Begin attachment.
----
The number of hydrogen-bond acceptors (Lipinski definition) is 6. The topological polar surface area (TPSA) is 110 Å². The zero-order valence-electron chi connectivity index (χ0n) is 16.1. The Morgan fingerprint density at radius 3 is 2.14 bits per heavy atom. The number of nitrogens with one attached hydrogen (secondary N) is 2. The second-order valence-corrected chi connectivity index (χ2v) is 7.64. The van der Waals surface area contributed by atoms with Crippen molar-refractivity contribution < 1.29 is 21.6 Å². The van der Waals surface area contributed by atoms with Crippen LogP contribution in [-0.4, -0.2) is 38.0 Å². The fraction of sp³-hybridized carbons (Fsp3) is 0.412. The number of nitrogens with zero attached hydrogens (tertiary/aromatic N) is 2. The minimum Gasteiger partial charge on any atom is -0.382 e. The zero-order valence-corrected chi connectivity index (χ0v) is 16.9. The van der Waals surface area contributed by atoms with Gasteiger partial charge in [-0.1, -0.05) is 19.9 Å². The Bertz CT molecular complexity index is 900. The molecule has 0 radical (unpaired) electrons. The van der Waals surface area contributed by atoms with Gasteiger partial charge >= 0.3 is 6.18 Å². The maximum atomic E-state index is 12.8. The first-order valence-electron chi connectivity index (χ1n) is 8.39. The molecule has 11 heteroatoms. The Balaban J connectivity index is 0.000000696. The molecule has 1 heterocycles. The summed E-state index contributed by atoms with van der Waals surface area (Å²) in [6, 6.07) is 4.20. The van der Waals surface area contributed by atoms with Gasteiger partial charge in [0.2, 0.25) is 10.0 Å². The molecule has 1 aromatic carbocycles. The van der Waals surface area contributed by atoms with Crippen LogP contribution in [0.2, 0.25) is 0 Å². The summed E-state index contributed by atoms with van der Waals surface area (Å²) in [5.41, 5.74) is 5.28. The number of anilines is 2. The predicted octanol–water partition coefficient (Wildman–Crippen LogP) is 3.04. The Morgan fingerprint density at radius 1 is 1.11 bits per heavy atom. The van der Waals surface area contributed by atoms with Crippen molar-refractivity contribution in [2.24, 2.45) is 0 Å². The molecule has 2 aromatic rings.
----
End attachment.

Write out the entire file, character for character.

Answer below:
The number of hydrogen-bond acceptors (Lipinski definition) is 6. The topological polar surface area (TPSA) is 110 Å². The zero-order valence-electron chi connectivity index (χ0n) is 16.1. The Morgan fingerprint density at radius 3 is 2.14 bits per heavy atom. The number of nitrogens with one attached hydrogen (secondary N) is 2. The second-order valence-corrected chi connectivity index (χ2v) is 7.64. The van der Waals surface area contributed by atoms with Crippen molar-refractivity contribution < 1.29 is 21.6 Å². The van der Waals surface area contributed by atoms with Crippen LogP contribution in [-0.4, -0.2) is 38.0 Å². The fraction of sp³-hybridized carbons (Fsp3) is 0.412. The number of nitrogens with zero attached hydrogens (tertiary/aromatic N) is 2. The minimum Gasteiger partial charge on any atom is -0.382 e. The zero-order valence-corrected chi connectivity index (χ0v) is 16.9. The van der Waals surface area contributed by atoms with Gasteiger partial charge in [-0.1, -0.05) is 19.9 Å². The Bertz CT molecular complexity index is 900. The molecule has 0 radical (unpaired) electrons. The van der Waals surface area contributed by atoms with Gasteiger partial charge >= 0.3 is 6.18 Å². The maximum atomic E-state index is 12.8. The first-order valence-electron chi connectivity index (χ1n) is 8.39. The molecule has 11 heteroatoms. The Balaban J connectivity index is 0.000000696. The molecule has 1 heterocycles. The summed E-state index contributed by atoms with van der Waals surface area (Å²) in [6, 6.07) is 4.20. The van der Waals surface area contributed by atoms with Gasteiger partial charge in [0.2, 0.25) is 10.0 Å². The molecule has 1 aromatic carbocycles. The van der Waals surface area contributed by atoms with Crippen LogP contribution in [0.2, 0.25) is 0 Å². The summed E-state index contributed by atoms with van der Waals surface area (Å²) in [5.41, 5.74) is 5.28. The number of anilines is 2. The predicted octanol–water partition coefficient (Wildman–Crippen LogP) is 3.04. The Morgan fingerprint density at radius 1 is 1.11 bits per heavy atom. The van der Waals surface area contributed by atoms with Crippen molar-refractivity contribution in [2.24, 2.45) is 0 Å². The molecule has 2 aromatic rings.